The current version of the ISO 19011 Guidelines for auditing management systems includes the points that “Auditors should apply professional judgement during the audit process” followed by “Where the degree of verification is low the auditor should use their professional judgement to determine the degree of reliance that can be placed on it as evidence”.

A degree of ‘professional scepticism’ underpins the exercise of the professional judgment. Auditors should be automatically sceptical and ask themselves, ‘Am I getting the full picture? Have these audit responses been choreographed?, and Is there any evidence to support the comments?’

To achieve confidence in the auditee’s compliance status, there is a need to review the presented documentary evidence (whether that be in procedures, completed forms or an IT system) and ‘pressure-test’ this verbally across a number of the work-teams and/or observe it in action.

With virtual auditing, the exercise of professional judgement is even more critical. The professional experience of the auditor comes to the fore during the virtual site tour to achieve the ‘observe it in action’ component. By working through a pre-established list of what is expected to be seen whilst virtually ‘walking though’ the site, the auditor can cross-check what’s shown against what should be present. For example, when auditing a warehouse area, the auditor will be looking to see the following:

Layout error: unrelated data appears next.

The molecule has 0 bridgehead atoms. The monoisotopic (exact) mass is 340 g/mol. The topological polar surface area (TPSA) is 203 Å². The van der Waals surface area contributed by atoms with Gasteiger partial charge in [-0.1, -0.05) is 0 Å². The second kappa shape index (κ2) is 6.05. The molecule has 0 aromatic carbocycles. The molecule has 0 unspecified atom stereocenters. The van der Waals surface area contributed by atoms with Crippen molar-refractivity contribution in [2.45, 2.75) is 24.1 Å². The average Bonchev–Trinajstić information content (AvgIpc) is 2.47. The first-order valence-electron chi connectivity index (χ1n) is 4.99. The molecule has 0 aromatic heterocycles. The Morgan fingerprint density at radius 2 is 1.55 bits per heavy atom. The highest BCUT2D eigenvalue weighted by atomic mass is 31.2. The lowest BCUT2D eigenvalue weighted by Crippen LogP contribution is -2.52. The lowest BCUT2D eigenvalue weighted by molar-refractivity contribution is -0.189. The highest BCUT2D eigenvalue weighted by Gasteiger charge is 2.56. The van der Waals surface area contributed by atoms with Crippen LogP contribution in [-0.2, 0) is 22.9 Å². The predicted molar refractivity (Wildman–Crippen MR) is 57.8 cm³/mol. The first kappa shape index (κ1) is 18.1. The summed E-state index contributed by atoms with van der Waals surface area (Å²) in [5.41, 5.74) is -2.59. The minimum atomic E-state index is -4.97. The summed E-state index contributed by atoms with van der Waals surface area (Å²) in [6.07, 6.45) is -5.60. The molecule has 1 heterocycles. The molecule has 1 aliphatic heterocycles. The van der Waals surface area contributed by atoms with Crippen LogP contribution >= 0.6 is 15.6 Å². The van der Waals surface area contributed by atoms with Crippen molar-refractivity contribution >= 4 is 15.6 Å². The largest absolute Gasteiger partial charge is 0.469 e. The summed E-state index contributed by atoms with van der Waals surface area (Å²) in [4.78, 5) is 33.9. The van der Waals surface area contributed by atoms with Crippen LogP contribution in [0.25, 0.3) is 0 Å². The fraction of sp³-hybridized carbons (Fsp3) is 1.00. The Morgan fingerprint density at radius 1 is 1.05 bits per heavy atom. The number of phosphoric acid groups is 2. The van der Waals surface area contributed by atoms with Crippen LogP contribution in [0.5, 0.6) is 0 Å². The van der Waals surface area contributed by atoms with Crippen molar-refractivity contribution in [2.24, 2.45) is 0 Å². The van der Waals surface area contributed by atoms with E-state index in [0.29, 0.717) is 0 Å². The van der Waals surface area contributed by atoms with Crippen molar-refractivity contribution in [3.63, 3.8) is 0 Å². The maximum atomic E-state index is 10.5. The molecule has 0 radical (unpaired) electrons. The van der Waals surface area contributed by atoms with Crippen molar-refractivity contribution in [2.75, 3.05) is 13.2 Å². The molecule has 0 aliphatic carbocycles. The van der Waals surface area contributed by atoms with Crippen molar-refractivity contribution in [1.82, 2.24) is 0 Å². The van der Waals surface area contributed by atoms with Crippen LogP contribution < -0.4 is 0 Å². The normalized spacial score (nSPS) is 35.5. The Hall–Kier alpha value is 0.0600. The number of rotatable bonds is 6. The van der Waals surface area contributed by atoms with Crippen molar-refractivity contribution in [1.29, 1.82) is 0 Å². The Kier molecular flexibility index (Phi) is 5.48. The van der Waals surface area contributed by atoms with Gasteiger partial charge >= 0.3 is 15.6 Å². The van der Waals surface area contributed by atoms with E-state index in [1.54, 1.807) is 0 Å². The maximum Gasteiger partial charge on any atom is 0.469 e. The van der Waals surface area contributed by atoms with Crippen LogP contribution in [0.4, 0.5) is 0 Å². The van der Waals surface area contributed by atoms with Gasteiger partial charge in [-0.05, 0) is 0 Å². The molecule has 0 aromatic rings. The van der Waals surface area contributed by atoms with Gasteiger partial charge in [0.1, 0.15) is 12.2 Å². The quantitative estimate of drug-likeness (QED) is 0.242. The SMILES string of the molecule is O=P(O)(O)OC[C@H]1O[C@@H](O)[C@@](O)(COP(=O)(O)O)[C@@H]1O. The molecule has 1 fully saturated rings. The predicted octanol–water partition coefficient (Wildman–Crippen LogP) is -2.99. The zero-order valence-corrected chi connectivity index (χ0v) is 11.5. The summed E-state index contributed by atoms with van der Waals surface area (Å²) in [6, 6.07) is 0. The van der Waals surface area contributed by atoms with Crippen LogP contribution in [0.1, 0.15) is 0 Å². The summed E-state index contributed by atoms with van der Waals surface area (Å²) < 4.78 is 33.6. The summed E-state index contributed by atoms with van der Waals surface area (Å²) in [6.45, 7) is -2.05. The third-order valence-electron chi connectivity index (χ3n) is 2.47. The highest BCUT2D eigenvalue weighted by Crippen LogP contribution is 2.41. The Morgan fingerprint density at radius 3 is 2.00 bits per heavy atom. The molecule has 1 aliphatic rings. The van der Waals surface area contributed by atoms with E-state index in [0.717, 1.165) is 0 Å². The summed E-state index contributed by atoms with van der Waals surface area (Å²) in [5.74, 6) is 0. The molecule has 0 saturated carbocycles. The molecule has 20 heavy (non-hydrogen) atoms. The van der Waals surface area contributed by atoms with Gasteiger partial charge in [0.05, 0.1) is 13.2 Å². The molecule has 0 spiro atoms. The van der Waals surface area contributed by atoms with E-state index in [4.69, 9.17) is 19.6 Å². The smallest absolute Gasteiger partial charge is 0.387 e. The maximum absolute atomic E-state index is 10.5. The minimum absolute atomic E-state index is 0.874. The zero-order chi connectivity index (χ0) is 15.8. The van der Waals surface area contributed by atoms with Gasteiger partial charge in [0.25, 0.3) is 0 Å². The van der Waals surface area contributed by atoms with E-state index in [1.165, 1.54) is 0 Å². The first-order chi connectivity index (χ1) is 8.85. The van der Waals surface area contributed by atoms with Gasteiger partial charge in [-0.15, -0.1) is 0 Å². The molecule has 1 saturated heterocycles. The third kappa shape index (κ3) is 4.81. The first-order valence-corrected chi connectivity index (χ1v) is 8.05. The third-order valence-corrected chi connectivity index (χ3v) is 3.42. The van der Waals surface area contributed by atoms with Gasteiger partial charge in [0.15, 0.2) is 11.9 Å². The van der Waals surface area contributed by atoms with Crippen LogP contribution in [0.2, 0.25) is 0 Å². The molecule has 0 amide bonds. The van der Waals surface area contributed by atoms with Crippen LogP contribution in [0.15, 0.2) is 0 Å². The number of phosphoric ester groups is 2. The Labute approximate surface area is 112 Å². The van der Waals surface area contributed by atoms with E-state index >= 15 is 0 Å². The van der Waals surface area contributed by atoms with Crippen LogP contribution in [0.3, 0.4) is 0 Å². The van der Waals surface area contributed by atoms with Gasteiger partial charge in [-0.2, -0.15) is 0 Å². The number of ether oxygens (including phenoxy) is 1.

• A mechanically sound forklift with a completed pre-use inspection form
  • Speed limit signage and operators driving safely within the limits
  • Hi-vis being worn and pedestrian movement on the designated walkways
  • Sturdy pallets that are shrink-wrapped or restrained when they are stored at height
  • Structurally sound pallet racking, with SWL signage and collision guards in place
  • Appropriate levels of housekeeping being maintained
  • Emergency access clear

QRMC’s experience with the virtual audit process suggests that there is often a need to double-back on evidence to dispel the professional scepticism and to make sure everything the auditee claims to be done, is actually done.

While there is some leeway when applying professional judgement, the site tour component of a virtual audit needs to provide sufficient evidence to justify the auditor’s confidence that the audit criteria have been addressed.

QRMC can provide advice on effective management and logistics for virtual auditing. Please contact us for more information.